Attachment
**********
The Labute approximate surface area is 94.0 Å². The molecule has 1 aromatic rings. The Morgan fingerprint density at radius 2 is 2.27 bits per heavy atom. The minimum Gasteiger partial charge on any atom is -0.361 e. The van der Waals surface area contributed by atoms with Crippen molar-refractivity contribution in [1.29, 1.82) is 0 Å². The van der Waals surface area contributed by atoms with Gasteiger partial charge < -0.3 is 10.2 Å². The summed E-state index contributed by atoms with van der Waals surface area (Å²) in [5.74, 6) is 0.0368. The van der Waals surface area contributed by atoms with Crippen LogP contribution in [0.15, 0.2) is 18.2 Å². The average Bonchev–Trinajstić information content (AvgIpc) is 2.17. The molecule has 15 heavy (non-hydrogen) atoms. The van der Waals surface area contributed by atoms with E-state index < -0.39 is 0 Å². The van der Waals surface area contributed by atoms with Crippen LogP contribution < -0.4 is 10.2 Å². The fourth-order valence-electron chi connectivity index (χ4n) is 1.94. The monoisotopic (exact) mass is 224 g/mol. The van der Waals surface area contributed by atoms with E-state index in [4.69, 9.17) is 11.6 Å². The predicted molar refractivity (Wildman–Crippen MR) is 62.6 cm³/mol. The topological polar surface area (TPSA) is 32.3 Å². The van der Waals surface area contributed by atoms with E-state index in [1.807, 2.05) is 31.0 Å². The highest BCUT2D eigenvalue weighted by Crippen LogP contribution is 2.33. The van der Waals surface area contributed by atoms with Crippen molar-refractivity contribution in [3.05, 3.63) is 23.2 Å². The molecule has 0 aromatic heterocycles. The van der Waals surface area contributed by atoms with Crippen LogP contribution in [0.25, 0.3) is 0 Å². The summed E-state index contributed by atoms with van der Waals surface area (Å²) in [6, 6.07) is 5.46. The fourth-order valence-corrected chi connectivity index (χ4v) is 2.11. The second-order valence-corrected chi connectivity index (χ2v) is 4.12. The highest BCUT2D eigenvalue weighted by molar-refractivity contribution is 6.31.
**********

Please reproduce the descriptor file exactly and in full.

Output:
The Labute approximate surface area is 94.0 Å². The molecule has 1 aromatic rings. The Morgan fingerprint density at radius 2 is 2.27 bits per heavy atom. The minimum Gasteiger partial charge on any atom is -0.361 e. The van der Waals surface area contributed by atoms with Crippen molar-refractivity contribution in [1.29, 1.82) is 0 Å². The van der Waals surface area contributed by atoms with Gasteiger partial charge < -0.3 is 10.2 Å². The summed E-state index contributed by atoms with van der Waals surface area (Å²) in [5.74, 6) is 0.0368. The van der Waals surface area contributed by atoms with Crippen LogP contribution in [0.15, 0.2) is 18.2 Å². The average Bonchev–Trinajstić information content (AvgIpc) is 2.17. The molecule has 15 heavy (non-hydrogen) atoms. The van der Waals surface area contributed by atoms with E-state index < -0.39 is 0 Å². The van der Waals surface area contributed by atoms with Crippen LogP contribution < -0.4 is 10.2 Å². The fourth-order valence-electron chi connectivity index (χ4n) is 1.94. The monoisotopic (exact) mass is 224 g/mol. The van der Waals surface area contributed by atoms with E-state index in [4.69, 9.17) is 11.6 Å². The predicted molar refractivity (Wildman–Crippen MR) is 62.6 cm³/mol. The topological polar surface area (TPSA) is 32.3 Å². The van der Waals surface area contributed by atoms with E-state index in [1.807, 2.05) is 31.0 Å². The highest BCUT2D eigenvalue weighted by Crippen LogP contribution is 2.33. The van der Waals surface area contributed by atoms with Crippen molar-refractivity contribution in [3.05, 3.63) is 23.2 Å². The molecule has 0 aromatic heterocycles. The van der Waals surface area contributed by atoms with Crippen LogP contribution in [0.25, 0.3) is 0 Å². The summed E-state index contributed by atoms with van der Waals surface area (Å²) in [6, 6.07) is 5.46. The fourth-order valence-corrected chi connectivity index (χ4v) is 2.11. The second-order valence-corrected chi connectivity index (χ2v) is 4.12. The highest BCUT2D eigenvalue weighted by molar-refractivity contribution is 6.31.